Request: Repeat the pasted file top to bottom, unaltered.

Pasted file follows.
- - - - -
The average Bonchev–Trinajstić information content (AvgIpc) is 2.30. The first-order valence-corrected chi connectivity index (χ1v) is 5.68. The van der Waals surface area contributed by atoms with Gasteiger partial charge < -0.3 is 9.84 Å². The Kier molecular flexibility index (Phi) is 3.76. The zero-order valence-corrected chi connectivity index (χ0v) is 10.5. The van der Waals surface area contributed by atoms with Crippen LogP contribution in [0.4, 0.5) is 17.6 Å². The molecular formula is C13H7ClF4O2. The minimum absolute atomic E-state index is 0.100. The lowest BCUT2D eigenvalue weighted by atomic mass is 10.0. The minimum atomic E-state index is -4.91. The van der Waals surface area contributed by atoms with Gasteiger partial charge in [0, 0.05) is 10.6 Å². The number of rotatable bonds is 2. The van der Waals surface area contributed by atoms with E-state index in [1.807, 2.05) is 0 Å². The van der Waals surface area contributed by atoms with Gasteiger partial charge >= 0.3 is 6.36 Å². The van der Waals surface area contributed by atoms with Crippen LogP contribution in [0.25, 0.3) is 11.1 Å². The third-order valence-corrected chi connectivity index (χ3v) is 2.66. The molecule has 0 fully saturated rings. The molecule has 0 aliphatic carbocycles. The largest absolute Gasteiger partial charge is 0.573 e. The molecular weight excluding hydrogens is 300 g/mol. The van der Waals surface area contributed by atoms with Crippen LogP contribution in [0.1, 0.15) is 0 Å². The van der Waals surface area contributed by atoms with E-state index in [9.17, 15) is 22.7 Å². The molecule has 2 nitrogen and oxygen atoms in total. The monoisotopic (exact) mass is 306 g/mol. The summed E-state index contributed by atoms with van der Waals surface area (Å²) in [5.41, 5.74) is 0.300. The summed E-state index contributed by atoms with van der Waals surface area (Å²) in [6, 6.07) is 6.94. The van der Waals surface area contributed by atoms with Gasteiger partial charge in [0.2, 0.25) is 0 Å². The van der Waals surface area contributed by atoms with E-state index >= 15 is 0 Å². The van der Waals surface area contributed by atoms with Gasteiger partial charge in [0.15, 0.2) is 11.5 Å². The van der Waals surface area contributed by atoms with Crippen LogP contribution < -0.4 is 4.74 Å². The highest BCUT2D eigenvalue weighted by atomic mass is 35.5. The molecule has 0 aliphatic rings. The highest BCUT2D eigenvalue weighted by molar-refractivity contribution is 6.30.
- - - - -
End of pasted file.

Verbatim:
The average Bonchev–Trinajstić information content (AvgIpc) is 2.30. The first-order valence-corrected chi connectivity index (χ1v) is 5.68. The van der Waals surface area contributed by atoms with Gasteiger partial charge < -0.3 is 9.84 Å². The Kier molecular flexibility index (Phi) is 3.76. The zero-order valence-corrected chi connectivity index (χ0v) is 10.5. The van der Waals surface area contributed by atoms with Crippen LogP contribution in [0.4, 0.5) is 17.6 Å². The molecular formula is C13H7ClF4O2. The minimum absolute atomic E-state index is 0.100. The lowest BCUT2D eigenvalue weighted by atomic mass is 10.0. The minimum atomic E-state index is -4.91. The van der Waals surface area contributed by atoms with Gasteiger partial charge in [0, 0.05) is 10.6 Å². The number of rotatable bonds is 2. The van der Waals surface area contributed by atoms with E-state index in [1.807, 2.05) is 0 Å². The van der Waals surface area contributed by atoms with Gasteiger partial charge >= 0.3 is 6.36 Å². The van der Waals surface area contributed by atoms with Crippen LogP contribution in [0.25, 0.3) is 11.1 Å². The third-order valence-corrected chi connectivity index (χ3v) is 2.66. The molecule has 0 fully saturated rings. The molecule has 0 aliphatic carbocycles. The largest absolute Gasteiger partial charge is 0.573 e. The molecular weight excluding hydrogens is 300 g/mol. The van der Waals surface area contributed by atoms with Crippen LogP contribution in [0.1, 0.15) is 0 Å². The van der Waals surface area contributed by atoms with E-state index in [9.17, 15) is 22.7 Å². The molecule has 2 nitrogen and oxygen atoms in total. The monoisotopic (exact) mass is 306 g/mol. The summed E-state index contributed by atoms with van der Waals surface area (Å²) in [5.41, 5.74) is 0.300. The summed E-state index contributed by atoms with van der Waals surface area (Å²) in [6, 6.07) is 6.94. The van der Waals surface area contributed by atoms with Gasteiger partial charge in [0.2, 0.25) is 0 Å². The van der Waals surface area contributed by atoms with E-state index >= 15 is 0 Å². The van der Waals surface area contributed by atoms with Gasteiger partial charge in [0.15, 0.2) is 11.5 Å². The van der Waals surface area contributed by atoms with Crippen LogP contribution < -0.4 is 4.74 Å². The highest BCUT2D eigenvalue weighted by atomic mass is 35.5. The molecule has 0 aliphatic rings. The highest BCUT2D eigenvalue weighted by molar-refractivity contribution is 6.30.